She also advises keeping a detailed food journal during the time you spend on the diet, so you can keep a note of all foods and drinks consumed as well as any symptoms experienced to try and find a link.

“It is important to slowly and attentively reintroduce foods after eliminating them to monitor symptoms. Identifying trigger foods will help you confidently make informed dietary decisions, leading to sustained health and well-being,” she notes.

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What can I eat on the elimination diet?

If you’re scrambling trying to think of something you can eat for the duration of the elimination diet, don’t worry—you won’t starve. As mentioned above, working through a plan with a qualified medical professional will ensure you’re getting all the nutrients you need.

But as a starting point, here is some advice from us: herbal teas and your favorite kombucha (as long as it’s not the high-alcohol variety) are fair game. For breakfast, try unsweetened coconut yogurt with blueberries, a green fruit smoothie made with rice protein powder, or a savory veggie scramble with avocado. 

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Later in the day, salads are safe (just skip the tofu or tempeh topper), as are many soups; baked sweet potatoes with quinoa and steamed dark leafy greens are all good to go; some vegan sushi (without tofu or soy sauce) is acceptable; jackfruit curry is totally fine; sauerkraut and kimchi will be your new BFFs; rice is nice; and banana dusted in cacao powder for dessert is about to become your new go-to. 

Try to get creative instead of focusing on the foods you can’t have. Write down what you typically eat, then find a gut-friendly substitute for it.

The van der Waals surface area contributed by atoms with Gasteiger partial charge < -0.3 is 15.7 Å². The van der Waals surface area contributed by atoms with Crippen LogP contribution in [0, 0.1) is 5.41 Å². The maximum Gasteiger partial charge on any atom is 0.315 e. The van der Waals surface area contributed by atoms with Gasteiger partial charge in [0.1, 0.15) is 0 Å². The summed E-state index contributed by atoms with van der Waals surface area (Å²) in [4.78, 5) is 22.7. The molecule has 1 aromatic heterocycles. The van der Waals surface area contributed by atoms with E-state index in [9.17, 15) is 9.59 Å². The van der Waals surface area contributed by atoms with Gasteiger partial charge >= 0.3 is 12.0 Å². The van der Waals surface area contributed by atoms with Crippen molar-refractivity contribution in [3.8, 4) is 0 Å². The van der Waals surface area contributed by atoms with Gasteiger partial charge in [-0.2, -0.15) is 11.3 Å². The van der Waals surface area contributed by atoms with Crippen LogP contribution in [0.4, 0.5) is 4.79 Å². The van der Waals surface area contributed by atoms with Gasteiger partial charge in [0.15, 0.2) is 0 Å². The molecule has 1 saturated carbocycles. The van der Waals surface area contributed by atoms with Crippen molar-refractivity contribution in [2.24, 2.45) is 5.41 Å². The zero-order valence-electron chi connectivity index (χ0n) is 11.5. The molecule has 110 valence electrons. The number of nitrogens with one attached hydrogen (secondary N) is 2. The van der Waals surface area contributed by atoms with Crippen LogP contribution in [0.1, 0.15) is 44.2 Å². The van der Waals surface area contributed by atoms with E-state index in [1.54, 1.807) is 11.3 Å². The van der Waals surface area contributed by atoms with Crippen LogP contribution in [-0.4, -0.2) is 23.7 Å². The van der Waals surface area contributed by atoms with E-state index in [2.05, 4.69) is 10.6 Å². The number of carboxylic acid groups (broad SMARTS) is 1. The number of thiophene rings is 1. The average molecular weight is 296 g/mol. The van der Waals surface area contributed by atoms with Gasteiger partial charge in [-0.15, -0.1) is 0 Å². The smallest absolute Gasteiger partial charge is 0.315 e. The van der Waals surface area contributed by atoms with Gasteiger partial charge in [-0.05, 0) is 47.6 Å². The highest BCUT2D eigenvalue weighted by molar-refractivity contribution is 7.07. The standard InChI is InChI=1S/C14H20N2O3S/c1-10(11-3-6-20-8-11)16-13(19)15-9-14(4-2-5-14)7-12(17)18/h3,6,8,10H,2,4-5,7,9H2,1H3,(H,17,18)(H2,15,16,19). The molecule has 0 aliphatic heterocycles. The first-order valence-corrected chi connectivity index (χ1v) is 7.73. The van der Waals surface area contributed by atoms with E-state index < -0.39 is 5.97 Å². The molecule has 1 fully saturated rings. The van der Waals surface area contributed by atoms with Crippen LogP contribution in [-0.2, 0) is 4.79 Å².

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Can I exercise on the elimination diet?

Yes. The elimination diet is not a calorically restrictive diet—you should be fueled properly enough to go about your daily activities including exercise. However, certain foods you are used to eating may be on the avoidance list, so it may be necessary to pay a bit more attention to your protein intake. The recommended baseline is 0.36 grams of protein per pound of body weight. 

What should I expect to feel on the elimination diet?

If your symptoms are being caused by food intolerance, you should experience gastrointestinal relief a few days into the diet. Some people may go through a withdrawal-like state within the first few days; feeling tired, moody, or bloated are signs of this reaction. But your body should adapt within the week. Again, if you are concerned, it’s important to consult with a medical professional to figure out whether your symptoms are anything to be concerned about. 

Many who have successfully completed the elimination process claim to feel lighter, more energized, and far more regular. 

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But remember, the key to health is variety, and while our stomachs may tell us to avoid certain foods, the sheer amount of edible plants makes it possible for everyone to enjoy an exciting, satisfying, and healthy abundance of foods. 

Disclaimer: This article is for informational purposes only. It is not intended to be a substitute for professional medical advice, diagnosis, or treatment. Always seek the advice of your physician or other qualified health provider with any questions you may have regarding a medical condition.